The Right Circumstances 180
Peculiar Circumstances 181

Sketches & Drawings 182

Reports 183

7. Sinking Due To Rain 185

Design Issues 185
Negligence 186

Levels of Causation 187

Proximate Cause 187
Primary Cause 188
Contributory Cause 188
Examples 188

Rain 191

Heavy Rain 191
Catastrophes 192
Timing 192
Parameters and Profiling 193

Calculations 195

Calculating Surface Areas 195
Calculating Amount of Rainfall 197
PPII 198
Threshold 198
Another Approach 199
Rainfall Rates 199

Small Boats 201

Cockpit Decks 201
Cockpit Integrity 204
Cockpit Openings 205
When Cockpits Are Very Low 206
Older Outboards with or without Motor Wells 208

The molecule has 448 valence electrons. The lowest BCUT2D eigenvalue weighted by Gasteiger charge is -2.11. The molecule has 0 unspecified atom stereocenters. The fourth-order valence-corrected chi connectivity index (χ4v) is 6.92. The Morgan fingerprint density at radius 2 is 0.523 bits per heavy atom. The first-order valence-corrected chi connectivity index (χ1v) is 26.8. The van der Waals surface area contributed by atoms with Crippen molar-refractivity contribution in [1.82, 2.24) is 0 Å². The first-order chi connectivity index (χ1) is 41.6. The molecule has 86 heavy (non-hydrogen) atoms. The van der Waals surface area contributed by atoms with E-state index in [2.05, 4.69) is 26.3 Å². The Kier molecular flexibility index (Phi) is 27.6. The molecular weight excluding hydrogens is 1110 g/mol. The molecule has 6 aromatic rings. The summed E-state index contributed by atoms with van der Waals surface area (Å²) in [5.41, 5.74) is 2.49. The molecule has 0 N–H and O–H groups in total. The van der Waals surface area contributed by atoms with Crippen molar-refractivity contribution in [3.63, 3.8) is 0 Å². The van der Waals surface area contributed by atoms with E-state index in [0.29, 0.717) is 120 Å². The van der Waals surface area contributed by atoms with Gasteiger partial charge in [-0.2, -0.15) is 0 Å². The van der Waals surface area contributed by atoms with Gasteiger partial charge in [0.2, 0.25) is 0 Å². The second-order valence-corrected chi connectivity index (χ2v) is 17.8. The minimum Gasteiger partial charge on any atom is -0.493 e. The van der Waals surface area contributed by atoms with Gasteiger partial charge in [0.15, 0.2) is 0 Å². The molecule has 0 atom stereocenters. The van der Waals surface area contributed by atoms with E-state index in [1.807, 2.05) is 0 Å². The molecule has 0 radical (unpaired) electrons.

Old Style Motor Brackets 208
Bad Platform Design 210

Mid Size Boats 211

Hatch Cross-Beams or Supports 211
Hatch Gutters 211
Drainage System Integral with Deck 212
Scuppers and Channels 213
Watersheds 214

Waterlines 216

Boat Load 216
Telltale Evidence 216
Old Versus New Water Lines 217

Detecting Prior Damage 218

Prior High Water Damage 218
Prior Incidents 219

8. Fire Investigations 221

Origin and Cause 223
Basic Considerations 224
What is Fire, Combustion? 225
Melting Point of Materials 225
Profiling a Fire 227
Boat Materials 228
Areas of Highest Probability 230
Initial Fuel Source 231
Reconstructing Suspect Electrical Equipment and Systems 232
Area Hot Spots 232
Site Preparation 233
Spoilation of Evidence 234
When the Vessel Has Sunk 234
Don't Do This 234

The Physics of Boat Fires 237

Flameover and Flashover 237
Drafting, Vents and Chimneys 237
Wind and Back-drafting 241
Automatic Fire Systems 241
Fuel Systems 242
Fuel Fed Fires 244
Convection 245
Burn-through Venting 246
Engine Room Fires 246
A Typical Scenario 248
Glass Windows 250
Layering 250
Excavating and Sifting Debris 251